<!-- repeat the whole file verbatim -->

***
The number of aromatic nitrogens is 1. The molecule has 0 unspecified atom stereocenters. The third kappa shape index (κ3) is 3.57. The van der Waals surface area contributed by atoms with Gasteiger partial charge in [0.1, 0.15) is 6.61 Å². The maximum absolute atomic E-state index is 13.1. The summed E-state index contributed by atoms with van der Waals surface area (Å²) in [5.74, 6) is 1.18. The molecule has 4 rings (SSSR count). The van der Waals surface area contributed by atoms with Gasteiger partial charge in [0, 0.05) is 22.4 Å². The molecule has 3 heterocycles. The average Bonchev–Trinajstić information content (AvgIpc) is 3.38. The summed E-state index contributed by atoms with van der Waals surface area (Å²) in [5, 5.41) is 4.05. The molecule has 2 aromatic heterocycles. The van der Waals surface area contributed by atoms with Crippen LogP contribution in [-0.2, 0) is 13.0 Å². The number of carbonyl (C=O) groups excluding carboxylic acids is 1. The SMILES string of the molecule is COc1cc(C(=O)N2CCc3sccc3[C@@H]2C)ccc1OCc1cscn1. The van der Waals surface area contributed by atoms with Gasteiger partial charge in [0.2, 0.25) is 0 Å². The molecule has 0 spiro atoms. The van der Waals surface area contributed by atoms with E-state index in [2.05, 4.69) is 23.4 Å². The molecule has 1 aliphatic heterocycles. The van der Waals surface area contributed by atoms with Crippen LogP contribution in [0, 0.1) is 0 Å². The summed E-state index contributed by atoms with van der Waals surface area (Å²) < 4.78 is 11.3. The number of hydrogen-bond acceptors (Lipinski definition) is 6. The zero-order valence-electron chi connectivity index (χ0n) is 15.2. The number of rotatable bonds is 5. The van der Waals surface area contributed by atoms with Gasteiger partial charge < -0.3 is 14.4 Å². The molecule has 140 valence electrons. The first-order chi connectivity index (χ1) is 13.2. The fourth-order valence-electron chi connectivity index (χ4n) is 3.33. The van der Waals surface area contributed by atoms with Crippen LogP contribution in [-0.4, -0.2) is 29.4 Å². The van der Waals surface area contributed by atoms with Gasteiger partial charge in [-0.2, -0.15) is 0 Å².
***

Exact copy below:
The number of aromatic nitrogens is 1. The molecule has 0 unspecified atom stereocenters. The third kappa shape index (κ3) is 3.57. The van der Waals surface area contributed by atoms with Gasteiger partial charge in [0.1, 0.15) is 6.61 Å². The maximum absolute atomic E-state index is 13.1. The summed E-state index contributed by atoms with van der Waals surface area (Å²) in [5.74, 6) is 1.18. The molecule has 4 rings (SSSR count). The van der Waals surface area contributed by atoms with Gasteiger partial charge in [0, 0.05) is 22.4 Å². The molecule has 3 heterocycles. The average Bonchev–Trinajstić information content (AvgIpc) is 3.38. The summed E-state index contributed by atoms with van der Waals surface area (Å²) in [5, 5.41) is 4.05. The molecule has 2 aromatic heterocycles. The van der Waals surface area contributed by atoms with Crippen LogP contribution in [-0.2, 0) is 13.0 Å². The number of carbonyl (C=O) groups excluding carboxylic acids is 1. The SMILES string of the molecule is COc1cc(C(=O)N2CCc3sccc3[C@@H]2C)ccc1OCc1cscn1. The van der Waals surface area contributed by atoms with Gasteiger partial charge in [0.2, 0.25) is 0 Å². The molecule has 0 spiro atoms. The van der Waals surface area contributed by atoms with E-state index in [2.05, 4.69) is 23.4 Å². The molecule has 1 aliphatic heterocycles. The van der Waals surface area contributed by atoms with Crippen LogP contribution in [0, 0.1) is 0 Å². The summed E-state index contributed by atoms with van der Waals surface area (Å²) < 4.78 is 11.3. The number of hydrogen-bond acceptors (Lipinski definition) is 6. The zero-order valence-electron chi connectivity index (χ0n) is 15.2. The number of rotatable bonds is 5. The van der Waals surface area contributed by atoms with Gasteiger partial charge < -0.3 is 14.4 Å². The molecule has 140 valence electrons. The first-order chi connectivity index (χ1) is 13.2. The fourth-order valence-electron chi connectivity index (χ4n) is 3.33. The van der Waals surface area contributed by atoms with Crippen LogP contribution in [-0.4, -0.2) is 29.4 Å². The van der Waals surface area contributed by atoms with Gasteiger partial charge in [-0.2, -0.15) is 0 Å².